Fiction Workshop

Composition and Rhetoric PhD

PhD Requirements & Funding

PhD students take eight seminars during their first two years that include core foundation courses as well as electives of their choice. Four required foundation courses offer a breadth and depth in the field; two seminars are additional composition and rhetoric courses, and two seminars are open electives in English at the 600 level or above that are relevant to the individually planned course of study. A course of study might center on any one of the subfields in the discipline, such as composition theory, composition pedagogy, digital media studies, ethnic rhetoric, historical rhetoric, linguistics, literacy studies, professional writing, writing center study, women’s rhetoric, or any devised interdisciplinary field. It might focus on a single historical period or cut across them in order to achieve historical range. It might use any of a variety of research methodologies, including qualitative and quantitative research.

Four Foundation Courses (16 hours):

  • ENG 732: Histories and Theories of Composition

  • ENG 733: Histories and Theories of Rhetoric

  • ENG 735: Research Methods in Rhetoric and Composition

  • ENG 737: Contemporary Theories of Rhetoric

Two additional seminars in composition and rhetoric (8 hours)

Two open electives in English at 600 level or above relevant to course of study (8 hours)

Special Topic Courses

Special topic courses that count toward the additional seminars and the open electives are offered each semester. Recent special topic courses have included: Writing Program Administration, Professional Writing, Digital Composition, Rhetorics of Public Spheres, Comparative Rhetorics, Rhetorics of Style, For more information see Recent Courses.

Other required coursework:

  • ENG 603: Theories and Their Histories (4 hrs.)

  • ENG 605: Issues in the Profession (2 hrs.)

Language or Cognate Requirement

The doctoral student is required, before sitting for the comprehensive examination, to show competence in (1) a language other than English, and (2) a second language other than English or a cognate field.

  1. The doctoral student is required to show competence in at least one language other than English. A candidate may fulfill the language requirement by:

    • having passed within the last 10 years two undergraduate courses in the language at the 200 level or above;

    • completing 617/618 in a language department at Miami;

    • taking a language examination given by a foreign language department at Miami University; or

    • presenting a language, other than English, which is the candidate’s native language. The Graduate Committee will accept language examination scores administered at the graduate level or graduate-level courses equivalent to 617/618 from other accredited universities.

  2. Reading proficiency in a second foreign language or competence in a cognate field. Credits earned to meet a cognate field requirement cannot be used to meet credit hour requirements for the degree. A student may, with the approval of his/her Advisory Committee, choose one of the following options to fulfill this requirement by:

    • showing a reading knowledge of a second modern foreign language or a classical language as under (a) above;

    • offering not less than 6 course hours, or the equivalent, of acceptable graduate work in the literature of the language used to meet the first language requirement;or

    • offering not less than 6 course hours, or the equivalent, of acceptable work in a cognate field (for example: Interactive Media Studies, Philosophy, History, Anthropology and Sociology, Psychology, Women’s Studies) at the 600 level or above.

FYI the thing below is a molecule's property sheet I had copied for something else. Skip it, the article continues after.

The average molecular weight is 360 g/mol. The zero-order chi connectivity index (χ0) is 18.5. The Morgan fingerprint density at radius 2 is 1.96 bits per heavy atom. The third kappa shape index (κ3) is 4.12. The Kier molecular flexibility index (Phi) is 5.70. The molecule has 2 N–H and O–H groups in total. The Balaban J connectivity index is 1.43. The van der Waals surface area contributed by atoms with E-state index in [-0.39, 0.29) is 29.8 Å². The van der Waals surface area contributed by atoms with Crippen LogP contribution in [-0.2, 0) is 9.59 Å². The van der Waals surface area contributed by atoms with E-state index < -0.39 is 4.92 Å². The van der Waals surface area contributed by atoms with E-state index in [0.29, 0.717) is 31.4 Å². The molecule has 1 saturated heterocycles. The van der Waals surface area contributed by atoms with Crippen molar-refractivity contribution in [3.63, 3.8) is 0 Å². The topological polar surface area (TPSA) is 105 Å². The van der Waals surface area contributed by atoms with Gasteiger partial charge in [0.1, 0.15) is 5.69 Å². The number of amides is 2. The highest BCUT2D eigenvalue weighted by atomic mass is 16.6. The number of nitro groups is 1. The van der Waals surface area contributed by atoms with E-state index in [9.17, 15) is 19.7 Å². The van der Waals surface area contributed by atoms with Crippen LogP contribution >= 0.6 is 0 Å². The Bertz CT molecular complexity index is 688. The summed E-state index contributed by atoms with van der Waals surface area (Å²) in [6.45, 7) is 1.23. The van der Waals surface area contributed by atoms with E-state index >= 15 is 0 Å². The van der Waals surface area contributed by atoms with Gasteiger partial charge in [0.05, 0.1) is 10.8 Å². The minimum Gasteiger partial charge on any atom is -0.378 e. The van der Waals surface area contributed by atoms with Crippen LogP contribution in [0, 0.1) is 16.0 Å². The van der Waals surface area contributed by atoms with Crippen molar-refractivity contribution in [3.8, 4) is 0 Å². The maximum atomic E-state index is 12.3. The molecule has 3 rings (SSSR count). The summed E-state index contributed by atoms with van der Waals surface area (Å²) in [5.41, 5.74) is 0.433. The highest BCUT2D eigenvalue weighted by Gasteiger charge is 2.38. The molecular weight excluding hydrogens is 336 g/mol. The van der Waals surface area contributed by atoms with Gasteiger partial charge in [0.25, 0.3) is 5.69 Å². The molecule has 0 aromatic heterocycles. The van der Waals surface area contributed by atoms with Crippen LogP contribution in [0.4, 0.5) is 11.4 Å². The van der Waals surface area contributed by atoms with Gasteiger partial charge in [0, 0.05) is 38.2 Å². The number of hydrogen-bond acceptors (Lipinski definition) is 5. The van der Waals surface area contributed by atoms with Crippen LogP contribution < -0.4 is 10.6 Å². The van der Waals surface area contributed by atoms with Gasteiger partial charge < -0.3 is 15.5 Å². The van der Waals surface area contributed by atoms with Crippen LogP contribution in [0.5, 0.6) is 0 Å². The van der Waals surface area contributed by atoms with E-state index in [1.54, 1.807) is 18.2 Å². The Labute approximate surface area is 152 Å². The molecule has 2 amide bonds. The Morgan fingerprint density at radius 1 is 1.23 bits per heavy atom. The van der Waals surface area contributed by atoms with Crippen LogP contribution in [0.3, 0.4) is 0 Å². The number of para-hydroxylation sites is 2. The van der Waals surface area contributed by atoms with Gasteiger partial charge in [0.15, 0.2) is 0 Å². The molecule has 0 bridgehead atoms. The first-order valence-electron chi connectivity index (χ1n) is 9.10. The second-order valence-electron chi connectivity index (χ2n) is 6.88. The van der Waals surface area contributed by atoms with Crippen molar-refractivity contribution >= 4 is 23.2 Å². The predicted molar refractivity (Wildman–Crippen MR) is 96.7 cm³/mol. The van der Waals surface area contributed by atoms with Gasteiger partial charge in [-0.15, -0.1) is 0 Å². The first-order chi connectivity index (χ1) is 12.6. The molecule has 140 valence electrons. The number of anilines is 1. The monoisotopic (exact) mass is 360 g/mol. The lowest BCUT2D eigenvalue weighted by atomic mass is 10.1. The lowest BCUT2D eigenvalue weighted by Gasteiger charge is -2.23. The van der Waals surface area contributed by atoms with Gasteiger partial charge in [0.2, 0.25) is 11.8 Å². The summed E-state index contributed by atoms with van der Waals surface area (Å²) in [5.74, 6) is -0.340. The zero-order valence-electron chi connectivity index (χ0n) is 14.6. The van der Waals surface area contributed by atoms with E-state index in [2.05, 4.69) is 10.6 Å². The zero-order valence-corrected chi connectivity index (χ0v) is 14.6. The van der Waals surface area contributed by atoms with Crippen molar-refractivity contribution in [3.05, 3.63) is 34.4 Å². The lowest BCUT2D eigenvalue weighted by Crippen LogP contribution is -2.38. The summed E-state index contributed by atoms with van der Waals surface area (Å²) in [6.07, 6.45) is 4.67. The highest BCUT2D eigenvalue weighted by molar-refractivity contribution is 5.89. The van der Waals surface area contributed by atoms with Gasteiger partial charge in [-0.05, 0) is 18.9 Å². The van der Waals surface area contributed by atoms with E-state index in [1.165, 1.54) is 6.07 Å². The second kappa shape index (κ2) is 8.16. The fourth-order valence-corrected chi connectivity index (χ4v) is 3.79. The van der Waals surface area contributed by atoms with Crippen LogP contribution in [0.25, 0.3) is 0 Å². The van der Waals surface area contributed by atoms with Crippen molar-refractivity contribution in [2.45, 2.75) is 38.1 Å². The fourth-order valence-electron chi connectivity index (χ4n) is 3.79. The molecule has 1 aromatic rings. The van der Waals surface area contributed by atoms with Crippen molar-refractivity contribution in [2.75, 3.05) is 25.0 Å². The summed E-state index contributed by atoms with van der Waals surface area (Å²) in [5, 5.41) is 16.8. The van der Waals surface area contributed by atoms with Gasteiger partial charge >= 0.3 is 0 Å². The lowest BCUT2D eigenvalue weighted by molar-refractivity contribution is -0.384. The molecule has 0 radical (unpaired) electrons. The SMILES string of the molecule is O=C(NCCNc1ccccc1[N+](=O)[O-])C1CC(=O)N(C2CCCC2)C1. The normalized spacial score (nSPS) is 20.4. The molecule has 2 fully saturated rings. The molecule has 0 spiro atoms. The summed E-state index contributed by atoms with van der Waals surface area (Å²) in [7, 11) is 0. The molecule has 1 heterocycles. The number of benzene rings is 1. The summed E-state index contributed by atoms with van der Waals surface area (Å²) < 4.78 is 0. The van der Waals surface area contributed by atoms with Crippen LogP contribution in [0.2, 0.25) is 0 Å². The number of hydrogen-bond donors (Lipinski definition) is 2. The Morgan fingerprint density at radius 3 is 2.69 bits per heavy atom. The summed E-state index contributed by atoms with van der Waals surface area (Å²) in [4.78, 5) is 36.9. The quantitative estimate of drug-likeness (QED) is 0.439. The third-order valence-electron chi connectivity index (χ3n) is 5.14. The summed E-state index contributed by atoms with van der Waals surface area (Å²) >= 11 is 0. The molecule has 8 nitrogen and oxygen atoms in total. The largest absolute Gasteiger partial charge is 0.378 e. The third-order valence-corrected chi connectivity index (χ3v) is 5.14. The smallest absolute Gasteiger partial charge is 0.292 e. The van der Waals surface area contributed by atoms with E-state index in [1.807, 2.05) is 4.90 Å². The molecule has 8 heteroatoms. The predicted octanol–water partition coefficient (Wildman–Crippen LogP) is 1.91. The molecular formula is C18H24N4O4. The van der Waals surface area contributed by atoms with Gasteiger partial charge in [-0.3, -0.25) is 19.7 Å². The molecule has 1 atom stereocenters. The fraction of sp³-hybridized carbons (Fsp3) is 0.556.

Candidacy Requirements

A comprehensive exam including an area of concentration, a special topic, and a reading list approved by a student’s advisor committee. The exam is an opportunity to discuss with your committee how readings from your designed concentration inform your continuing research interests.

A dissertation including a prospectus and defense.

Funding

PhD Graduate Assistantships provide tuition remission and a stipend to support their graduate work for four years, with the possibility of a Dissertation Fellowship or half-time employment in the 5th year and beyond. This year (2015) the stipend for PhD students is $19,869. Graduate students are also eligible for a Summer Scholarship of $1800 making the total TA award $21,669.

For assistantships, students have opportunities to teach in the College Composition Program, the Professional Writing major, and the Rhetoric and Writing minor in the English Department and in other programs, such as Women, Gender, and Sexuality Studies and Interactive Media Studies. (For more information, please see Teaching Opportunities. [make link])

We typically admit 3-4 students to each program per year.

Dissertation Fellowships

One full 4th year Graduate School Dissertation Fellowship, and several semester-length or full-year Department Dissertation Fellowships are available on a competitive basis. Only students entering their fourth year of funding will be considered for the fellowship awarded by the Graduate School.  All students in the fourth and fifth years or beyond will be considered for fellowships awarded by the department.  Applicants must have successfully passed their comprehensive examination by the published application deadline, typically in early April. Applicants must submit a dissertation prospectus that has been read and approved by all committee members, and a cover letter in which they briefly outline the project and present a timeline for completing the dissertation.

The criteria for awarding the fellowships are the quality of the project as expressed in the prospectus, and the likelihood that the applicant will complete the dissertation during the term of the award.